Narendra Modi’s government has been making some serious efforts to provide internet connectivity to rural areas, bring every Indian citizen online and fulfill its dream of a Digital India.
At the recent unveiling of the Union budget, the finance minister, Arun Jaitley mentioned about upping the govt. budget to Rs 100 billion ($1.4 billion) to bring affordable high-speed broadband connection to 150,000 villages in a year. He further added that they’ve already laid a 155,000km long optical fibre cable across the country for this effort.
With initiatives like “Digi Gaon,” the Indian government plans to provide free internet access to 1,000 villages in the next six months.
Apart from the government; technology giants like Google, Facebook and Microsoft have also joined hands to cater to the country’s 1.3 billion population, who could prove to be potential customers.
As a result of the recent partnership between Google & RailTel service provider, more than 100 railway stations in India are equipped with free Wi-Fi. 300 more stations are expected to get internet access in next three years.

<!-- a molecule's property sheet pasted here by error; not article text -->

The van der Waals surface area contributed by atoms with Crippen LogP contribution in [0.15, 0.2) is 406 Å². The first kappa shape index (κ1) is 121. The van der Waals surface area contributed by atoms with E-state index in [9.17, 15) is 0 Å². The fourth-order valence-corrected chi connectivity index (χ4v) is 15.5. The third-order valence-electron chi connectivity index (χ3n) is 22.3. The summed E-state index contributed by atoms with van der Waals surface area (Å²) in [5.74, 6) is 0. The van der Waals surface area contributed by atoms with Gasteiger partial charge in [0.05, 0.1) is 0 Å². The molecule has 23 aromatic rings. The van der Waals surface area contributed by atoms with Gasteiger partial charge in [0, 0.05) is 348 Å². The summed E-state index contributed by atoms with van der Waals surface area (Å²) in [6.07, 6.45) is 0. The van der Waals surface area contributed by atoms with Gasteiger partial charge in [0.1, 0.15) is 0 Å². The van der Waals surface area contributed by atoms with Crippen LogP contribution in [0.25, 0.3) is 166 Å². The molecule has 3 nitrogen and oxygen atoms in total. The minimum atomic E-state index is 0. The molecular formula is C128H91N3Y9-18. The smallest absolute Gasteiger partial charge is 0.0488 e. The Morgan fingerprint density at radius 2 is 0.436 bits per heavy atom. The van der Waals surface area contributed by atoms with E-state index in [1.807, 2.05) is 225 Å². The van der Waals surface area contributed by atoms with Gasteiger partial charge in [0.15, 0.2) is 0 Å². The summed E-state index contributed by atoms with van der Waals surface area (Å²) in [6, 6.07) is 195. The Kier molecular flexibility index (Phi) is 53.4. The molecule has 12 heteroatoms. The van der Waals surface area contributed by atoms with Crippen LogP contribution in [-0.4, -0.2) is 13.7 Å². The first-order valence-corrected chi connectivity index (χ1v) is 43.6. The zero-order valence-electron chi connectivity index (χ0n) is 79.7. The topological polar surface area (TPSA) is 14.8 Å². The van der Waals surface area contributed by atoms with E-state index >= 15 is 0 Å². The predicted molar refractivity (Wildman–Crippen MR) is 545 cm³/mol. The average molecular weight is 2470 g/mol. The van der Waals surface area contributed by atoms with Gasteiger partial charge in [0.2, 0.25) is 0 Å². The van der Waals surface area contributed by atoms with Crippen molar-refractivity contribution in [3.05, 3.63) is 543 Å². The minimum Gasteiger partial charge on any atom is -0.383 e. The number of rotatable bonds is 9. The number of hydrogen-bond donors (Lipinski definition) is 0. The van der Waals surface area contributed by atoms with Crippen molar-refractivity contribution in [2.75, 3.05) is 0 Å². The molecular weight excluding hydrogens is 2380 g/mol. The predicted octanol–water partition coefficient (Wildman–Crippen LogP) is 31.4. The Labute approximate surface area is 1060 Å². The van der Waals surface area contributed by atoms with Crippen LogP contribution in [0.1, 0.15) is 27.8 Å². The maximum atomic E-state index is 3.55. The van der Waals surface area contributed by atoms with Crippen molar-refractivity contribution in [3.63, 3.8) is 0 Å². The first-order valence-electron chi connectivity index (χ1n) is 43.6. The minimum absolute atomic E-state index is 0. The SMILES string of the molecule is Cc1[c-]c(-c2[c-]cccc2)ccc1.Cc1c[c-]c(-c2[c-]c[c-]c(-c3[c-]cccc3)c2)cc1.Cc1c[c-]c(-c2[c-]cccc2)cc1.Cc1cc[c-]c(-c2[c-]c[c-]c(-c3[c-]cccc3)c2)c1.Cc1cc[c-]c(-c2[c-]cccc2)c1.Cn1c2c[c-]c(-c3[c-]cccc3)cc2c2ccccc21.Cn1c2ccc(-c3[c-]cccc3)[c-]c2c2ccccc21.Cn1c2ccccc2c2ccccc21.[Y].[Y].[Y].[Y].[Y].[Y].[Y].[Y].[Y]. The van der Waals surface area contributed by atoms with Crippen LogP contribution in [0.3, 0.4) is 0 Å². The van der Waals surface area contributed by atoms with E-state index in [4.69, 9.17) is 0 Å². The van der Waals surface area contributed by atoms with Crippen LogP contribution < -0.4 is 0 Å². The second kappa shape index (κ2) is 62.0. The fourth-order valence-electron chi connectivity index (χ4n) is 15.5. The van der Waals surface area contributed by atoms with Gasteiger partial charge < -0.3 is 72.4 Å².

Microsoft, on the other hand, aims to directly beam internet data to people by using white space (unused frequencies).
After India banned Facebook’s Free Basics (formerly known as Internet.org), the American company has been working on Express WiFi, an initiative similar to Google’s free Wi-Fi project.
India is already considered the second largest internet market, with over 400 million internet users. Using the latest budget allocations and initiatives like “Digi Gaon”, the government aims to go the extra mile to get every Indian online.